Omineca

Regional Overview

The Omineca region is located in the central interior of British Columbia. Major cities in the Omineca region include Prince George, Fort St. James, Mackenzie, and Vanderhoof. 

The geography of the Omineca region is diverse and encompasses mountain ranges, plateaus, and numerous lakes and rivers. Takla, Stuart, and Williston Reservoir are major lakes within the Omineca region.

Major rivers in the region include portions of the Fraser, Nechako, Finlay, Skeena, Stuart, Nation, Parsnip, and McGregor Rivers.  The vegetation of the region varies considerably and contains low-elevation to alpine forests.

Omineca Region benefits from a rich diversity of Indigenous communities that contribute to all aspects of the region's culture and economy.

Activities and Trends

Many natural resource industries occur in the region including forestry, mining, and mineral exploration, energy transmission systems, hydroelectric power, transportation, agriculture and range, hunting and trapping, and recreational activities.

In recent years, the Omineca region has experienced several major disturbances, including numerous large-scale wildfires and flooding. The region has also experienced significant bark beetle infestations, which have resulted in salvage harvesting across much of the region.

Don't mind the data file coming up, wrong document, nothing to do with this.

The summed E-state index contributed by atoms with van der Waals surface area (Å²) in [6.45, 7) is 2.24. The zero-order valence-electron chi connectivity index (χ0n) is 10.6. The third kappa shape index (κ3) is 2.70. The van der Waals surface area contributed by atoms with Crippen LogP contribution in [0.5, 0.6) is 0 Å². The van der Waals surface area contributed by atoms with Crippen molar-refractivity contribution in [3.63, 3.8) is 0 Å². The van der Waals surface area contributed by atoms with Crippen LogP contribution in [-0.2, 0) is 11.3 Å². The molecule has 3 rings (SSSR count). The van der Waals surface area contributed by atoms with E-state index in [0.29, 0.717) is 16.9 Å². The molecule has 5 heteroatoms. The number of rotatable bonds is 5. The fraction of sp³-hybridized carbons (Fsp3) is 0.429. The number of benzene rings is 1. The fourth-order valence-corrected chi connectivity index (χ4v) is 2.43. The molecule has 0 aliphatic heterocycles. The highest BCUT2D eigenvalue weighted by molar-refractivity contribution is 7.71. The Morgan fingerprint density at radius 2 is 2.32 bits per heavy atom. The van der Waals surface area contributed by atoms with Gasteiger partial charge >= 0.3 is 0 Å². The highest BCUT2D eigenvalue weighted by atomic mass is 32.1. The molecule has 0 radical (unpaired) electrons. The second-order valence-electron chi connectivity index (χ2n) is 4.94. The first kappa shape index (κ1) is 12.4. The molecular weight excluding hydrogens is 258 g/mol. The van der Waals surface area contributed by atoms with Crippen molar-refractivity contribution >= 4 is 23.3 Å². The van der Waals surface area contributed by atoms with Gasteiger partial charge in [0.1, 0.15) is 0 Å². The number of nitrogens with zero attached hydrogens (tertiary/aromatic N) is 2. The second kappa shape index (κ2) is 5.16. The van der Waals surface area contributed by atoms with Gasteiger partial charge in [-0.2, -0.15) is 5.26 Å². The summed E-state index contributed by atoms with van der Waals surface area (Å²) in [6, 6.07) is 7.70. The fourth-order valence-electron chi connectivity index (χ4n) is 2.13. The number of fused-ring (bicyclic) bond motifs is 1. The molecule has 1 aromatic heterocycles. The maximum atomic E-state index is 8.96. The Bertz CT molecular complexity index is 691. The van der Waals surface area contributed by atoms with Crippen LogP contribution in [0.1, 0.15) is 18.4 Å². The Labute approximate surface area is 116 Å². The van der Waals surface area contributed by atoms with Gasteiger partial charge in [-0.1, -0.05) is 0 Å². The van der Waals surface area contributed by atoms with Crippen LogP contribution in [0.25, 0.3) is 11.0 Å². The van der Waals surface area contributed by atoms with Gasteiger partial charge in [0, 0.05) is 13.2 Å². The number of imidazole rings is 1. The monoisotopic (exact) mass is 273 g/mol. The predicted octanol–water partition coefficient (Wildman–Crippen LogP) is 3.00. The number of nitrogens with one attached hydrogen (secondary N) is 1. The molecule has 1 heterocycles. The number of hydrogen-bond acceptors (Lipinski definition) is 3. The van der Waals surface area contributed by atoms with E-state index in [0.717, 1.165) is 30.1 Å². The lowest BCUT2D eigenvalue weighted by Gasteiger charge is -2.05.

Climate change is predicted to increase the frequency of these events in the future and increase summer drought. Research and planning are underway and will continue to identify strategies to increase the region’s resilience to climate change. 

Work Underway

As part of the Cumulative Effects Framework, there are three values that are undergoing assessment within the Omineca region:

  1. Grizzly Bear
  2. Moose
  3. Old Forest

The Omineca Environmental Stewardship Initiative Demonstration Project is currently the primary cumulative effects project in the Omineca region. This project is in partnership with Carrier Sekani First Nations and the Province of B.C. and aims to assess the current state and cumulative effects of natural and development-related disturbance on Moose, Forest Biodiversity, and several watershed values.

For more information, visit the Environmental Stewardship Initiative website